Fatal Voyage: The Sinking of the USS Indianapolis

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Also, McVay's request for escorts had been refused, even though the Indianapolis lacked antisubmarine detection devices. In , the U. Congress passed a resolution exonerating McVay of any wrongdoing. Glenn E.

Citations: Boyd, Carl. Kurzman, Dan. New York: Atheneum, Lech, Raymond B. All the Drowned Sailors. New York: Stein and Day, Newcomb, Richard F. Abandon Ship: The Saga of the U. New York: Harper Collins, Charles B. McVay I, who had been president of the Pittsburgh Trust Company, made large donations to the Naval Academy and was rewarded with honorary membership in the class of The young man must one day match his own record. In the Spanish-American War, the father had shared the glory of victory as an ensign; in World War I he had commanded the Saratoga, the New Jersey, and the Oklahoma; and after that war he had headed the Washington Navy Yard where his son would be tried , the Bureau of Ordnance, and finally the U.

Asiatic Fleet. Yes, his son would be an admiral like himself. No questions asked. Charles III feared his father, but he loved him, too, if in the impersonal way a nonobservant believer might love God; in any case, as much as a son could love a father who cast an awesome shadow he could not escape. The elder McVay had not always been tyrannical, not before he had hardened himself to the point he considered necessary to reach the military pinnacle.

Yet Charles III never really knew the more loving and sentimental father because the elder man, like the son he would mold, was seldom home. In fact, when the son was born, the father, a young ensign serving somewhere on the high seas, didn't even know about it until days later.

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When he found out, he wrote to his wife, Edith, in a manner he would almost certainly frown upon as gushy nonsense in later years: I long to see you both. I was looking at your picture before going to bed, as I always do, and was hoping that the boy would look like his mother. I am happy and proud and very much in love with my wife.


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I believe I will be afraid of you--you have been through so much, and can look down upon poor me from your high position of mother. Now, almost fifty years later, the admiral was rather less humble. Indeed, he utterly terrified his wife and frequently, with his tongue lashings, drove her from the dinner table weeping. And though he apparently still viewed motherhood as a "high position," he no longer considered the mother someone to "be afraid of," or even to respect.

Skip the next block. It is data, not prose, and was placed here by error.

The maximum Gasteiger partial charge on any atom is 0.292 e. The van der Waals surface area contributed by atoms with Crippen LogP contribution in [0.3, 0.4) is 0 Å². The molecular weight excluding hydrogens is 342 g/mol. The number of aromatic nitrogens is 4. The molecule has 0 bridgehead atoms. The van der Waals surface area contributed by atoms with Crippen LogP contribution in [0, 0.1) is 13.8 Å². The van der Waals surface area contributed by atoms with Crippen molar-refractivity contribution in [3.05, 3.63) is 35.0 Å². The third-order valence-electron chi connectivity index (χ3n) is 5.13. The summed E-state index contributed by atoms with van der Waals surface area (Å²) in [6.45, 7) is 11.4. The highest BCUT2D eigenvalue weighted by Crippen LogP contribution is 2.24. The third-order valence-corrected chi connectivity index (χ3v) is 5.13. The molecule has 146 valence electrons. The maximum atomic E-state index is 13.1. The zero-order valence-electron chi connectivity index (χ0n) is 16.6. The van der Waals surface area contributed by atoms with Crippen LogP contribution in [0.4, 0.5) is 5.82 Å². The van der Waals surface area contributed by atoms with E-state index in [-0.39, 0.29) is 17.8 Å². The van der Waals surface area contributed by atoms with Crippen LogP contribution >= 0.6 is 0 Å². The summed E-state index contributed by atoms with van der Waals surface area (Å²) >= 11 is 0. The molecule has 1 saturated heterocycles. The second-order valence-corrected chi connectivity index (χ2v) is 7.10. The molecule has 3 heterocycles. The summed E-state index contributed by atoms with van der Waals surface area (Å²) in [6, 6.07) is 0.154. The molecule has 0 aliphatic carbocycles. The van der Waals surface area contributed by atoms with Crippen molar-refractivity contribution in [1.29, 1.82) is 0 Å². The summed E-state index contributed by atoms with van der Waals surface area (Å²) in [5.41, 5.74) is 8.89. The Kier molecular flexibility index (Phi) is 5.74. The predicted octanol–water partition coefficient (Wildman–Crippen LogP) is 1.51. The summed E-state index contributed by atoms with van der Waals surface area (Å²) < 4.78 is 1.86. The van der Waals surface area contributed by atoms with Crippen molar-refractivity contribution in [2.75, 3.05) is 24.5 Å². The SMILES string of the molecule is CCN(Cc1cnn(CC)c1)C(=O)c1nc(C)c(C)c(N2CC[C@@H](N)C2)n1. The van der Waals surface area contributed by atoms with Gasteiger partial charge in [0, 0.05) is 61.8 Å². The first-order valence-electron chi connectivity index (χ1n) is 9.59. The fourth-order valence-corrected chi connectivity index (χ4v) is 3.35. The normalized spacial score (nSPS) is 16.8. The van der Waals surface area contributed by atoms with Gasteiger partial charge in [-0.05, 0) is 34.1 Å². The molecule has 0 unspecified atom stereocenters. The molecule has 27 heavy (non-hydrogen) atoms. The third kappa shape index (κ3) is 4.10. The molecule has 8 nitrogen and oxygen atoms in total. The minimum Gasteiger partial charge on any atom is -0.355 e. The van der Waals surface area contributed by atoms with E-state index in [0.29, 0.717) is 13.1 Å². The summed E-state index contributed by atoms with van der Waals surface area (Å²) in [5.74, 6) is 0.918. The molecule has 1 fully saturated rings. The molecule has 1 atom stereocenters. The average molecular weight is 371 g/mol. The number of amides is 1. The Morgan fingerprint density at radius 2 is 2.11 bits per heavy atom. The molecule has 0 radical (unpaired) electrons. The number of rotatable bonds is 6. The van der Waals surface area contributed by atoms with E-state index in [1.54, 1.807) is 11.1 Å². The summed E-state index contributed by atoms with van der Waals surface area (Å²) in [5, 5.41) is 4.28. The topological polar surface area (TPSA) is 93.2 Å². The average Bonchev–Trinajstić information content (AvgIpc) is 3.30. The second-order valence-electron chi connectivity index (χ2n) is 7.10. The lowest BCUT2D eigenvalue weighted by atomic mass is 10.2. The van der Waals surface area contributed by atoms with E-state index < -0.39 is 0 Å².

Life became unbearable for her, even more lonely and repressive than it had been in her Waikiki palace, especially with her husband often at sea; and her mother-in-law could offer her little support. Eventually, Kinau persuaded her spouse to challenge his father and move to an apartment of their own. The admiral was furious. How dare his son override his orders! Who would help pay the mortgage now? He would hardly speak with Kinau after this. She was a bad influence. Kinau tried to recover her self-esteem in the social whirl of Washington and Honolulu, a whirl too dizzying and sophisticated for McVay, who preferred more intimate get-togethers with drinking friends.

He would often sit alone and sip dry martinis all evening, then dine in silence and go to bed. Nor did he appreciate the classical music Kinau loved, any more than she could abide his jazz tastes.

Then one day she returned home and found him in bed with another woman. He was a kind man, but he was insensitive. Away from home most of the time, he grew distant from them and seldom took an interest in their schoolwork or other activities. Having experienced the cruelty of the martinet when he himself was a youth, he demanded little of his sons, carrying his detachment almost to the point of apathy, though he encouraged them to continue the family naval tradition.

Like the captain, Charles IV had striven to please the "old man," even while blaming him in part for his miserable, lonely childhood. Rarely did he see his father, and he didn't see his mother very often either, for she was usually out socializing. Even his English nanny cared mainly for his younger brother and virtually ignored him, except when she scolded him for misbehaving. Charles grew morose and bitter, and began lying to his family and stealing from school lockers. His father had wanted Quatro to enter the Naval Academy, but since the youth lacked the academic credits and suffered, in any case, from a serious eye defect, he urged him to enlist in the Navy.

The boy's grandfather saw to it that the Navy accepted him, calling the naval recruiting station personally.

He's 1-A. Understand me, young man? He's 1-A!

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Perhaps for the first time, to the captain's joy, three living generations of a single family were in the Navy simultaneously. But one day Charles was accidentally struck in the eye with a rifle butt and couldn't wear contacts for a while. The masquerade was over and he had to resign.

McVay was even more despondent than his son. But aside from this bitter disappointment, which stemmed more from respect for family tradition than from concern for his son's welfare, the captain hardly noticed or seemed to care about the boy. He was too wrapped up in his efforts to win the approval of his own father, who he knew would never be content until he became an admiral.

ISBN 13: 9780671739980

Meanwhile, Kimo, who might have filled in for his brother, joined the Army, adding to the captain's chagrin. Do you work in the book industry? Which of the following best describes you? Literary Agent. Publicist or Marketing Professional. Film Industry Professional. Other Book Industry Professional.

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